The Internet is routinely described as borderless, and that is often how it feels. Tweet a photo or post a comment, and it is instantly viewable in nearly every country in the world. But a global Internet unbounded by territorial limits is pure fantasy.
Down where the cables lie and the servers spin, territory still matters.
Take user data. While 90 percent of the Internet’s users are outside the United States, the web is dominated by American firms. As a result, a great deal of non-American data is held on American servers. This was tolerable when trust in the United States was high. But after Edward J. Snowden peeled back the curtain on the National Security Agency’s Internet surveillance efforts, that trust withered.
In response, other nations are increasingly exercising their territorial control over the Internet, often in ways that mimic America’s worst practices.
Earlier this month, the British Home Secretary introduced a bill known as the Snoopers’ Charter that would broadly expand the government’s ability to collect user data — from authorizing the police to hack into phones and computers, to mandating that Internet companies decrypt encrypted communications. The bill goes too far and privacy advocates are right to oppose it.
But governments do have legitimate reasons to seek user data beyond their territorial reach, and privacy advocates ignore that need at their peril.
Ask a police officer anywhere outside of the United States and he’ll tell you that evidence for routine crimes — murder, theft, burglary — is very often stored in the cloud, typically in another jurisdiction. Last year alone, British law enforcement agents made nearly 54,000 requests for data from just five American firms: Facebook, Google, Microsoft, Twitter and Yahoo.
These requests often go nowhere because America’s 1986 Electronic Communications Privacy Act only allows technology firms to release American-held data in response to orders from an American judge. So if a British cop is investigating a murder in London, and he has good reason to believe that Google or Facebook has evidence about the crime, he must satisfy an American judge using an American constitutional standard to obtain the evidence. This cross-border process is notoriously slow. Requests take an average of 10 months — an eon in a criminal investigation — and many languish for years.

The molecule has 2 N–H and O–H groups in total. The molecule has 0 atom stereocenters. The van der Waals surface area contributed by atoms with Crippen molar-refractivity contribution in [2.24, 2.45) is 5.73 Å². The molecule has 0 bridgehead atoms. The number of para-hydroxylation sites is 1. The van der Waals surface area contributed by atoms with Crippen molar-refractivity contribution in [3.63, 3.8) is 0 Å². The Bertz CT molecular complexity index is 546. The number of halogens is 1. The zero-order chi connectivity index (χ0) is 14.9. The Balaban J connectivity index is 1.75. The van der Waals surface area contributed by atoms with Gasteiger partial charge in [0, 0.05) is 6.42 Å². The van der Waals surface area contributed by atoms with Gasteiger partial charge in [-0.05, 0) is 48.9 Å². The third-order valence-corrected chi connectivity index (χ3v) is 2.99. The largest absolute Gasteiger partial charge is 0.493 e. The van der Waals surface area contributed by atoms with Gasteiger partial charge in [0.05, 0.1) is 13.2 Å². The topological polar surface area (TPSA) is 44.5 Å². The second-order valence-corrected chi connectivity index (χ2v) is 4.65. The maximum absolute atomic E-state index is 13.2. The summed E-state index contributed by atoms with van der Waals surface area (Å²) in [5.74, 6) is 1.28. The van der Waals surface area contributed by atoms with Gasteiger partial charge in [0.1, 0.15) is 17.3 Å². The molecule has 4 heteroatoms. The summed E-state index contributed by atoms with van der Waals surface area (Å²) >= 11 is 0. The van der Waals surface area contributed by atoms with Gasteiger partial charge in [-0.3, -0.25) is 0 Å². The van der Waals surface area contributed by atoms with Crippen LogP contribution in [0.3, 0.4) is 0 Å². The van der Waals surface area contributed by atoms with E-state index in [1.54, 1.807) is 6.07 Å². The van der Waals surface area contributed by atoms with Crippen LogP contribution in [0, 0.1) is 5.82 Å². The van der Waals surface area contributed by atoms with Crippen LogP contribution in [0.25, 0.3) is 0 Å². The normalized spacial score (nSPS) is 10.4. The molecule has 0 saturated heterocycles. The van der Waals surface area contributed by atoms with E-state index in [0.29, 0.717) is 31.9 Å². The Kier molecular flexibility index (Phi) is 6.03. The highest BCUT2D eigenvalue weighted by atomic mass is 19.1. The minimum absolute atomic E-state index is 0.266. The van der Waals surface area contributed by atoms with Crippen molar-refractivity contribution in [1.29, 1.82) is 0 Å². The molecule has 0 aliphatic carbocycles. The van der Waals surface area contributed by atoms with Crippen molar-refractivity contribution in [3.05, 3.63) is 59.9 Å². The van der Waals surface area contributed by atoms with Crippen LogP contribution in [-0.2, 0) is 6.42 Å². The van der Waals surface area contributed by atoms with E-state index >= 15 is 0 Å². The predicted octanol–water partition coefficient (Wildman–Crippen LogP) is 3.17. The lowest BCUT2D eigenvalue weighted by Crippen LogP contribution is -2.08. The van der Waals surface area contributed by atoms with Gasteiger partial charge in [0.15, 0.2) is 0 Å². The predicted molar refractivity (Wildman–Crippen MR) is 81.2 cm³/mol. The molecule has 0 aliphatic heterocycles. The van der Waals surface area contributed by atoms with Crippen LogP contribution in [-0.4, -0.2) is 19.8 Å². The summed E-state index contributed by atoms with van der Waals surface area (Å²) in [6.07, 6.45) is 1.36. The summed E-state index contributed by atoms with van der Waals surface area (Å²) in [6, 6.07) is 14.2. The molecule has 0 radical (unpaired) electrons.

Exasperation with this process was a key motivation behind the Snoopers’ Charter, and Britain is hardly alone.
Because American law has made it nearly impossible to obtain digital evidence through legitimate channels, foreign police are turning to illegitimate ones. I recently attended a conference for purveyors of surveillance software — an event unofficially known as the “Wiretappers’ Ball.” I asked one vendor if he was aware of law enforcement’s frustrations with American tech firms. The salesman grinned and told me that police departments now buy his malware precisely because they’re tired of waiting for evidence through established diplomatic channels. This is alarming: Making it harder for the police to get criminal evidence lawfully may actually incentivize them to seek that data by snooping.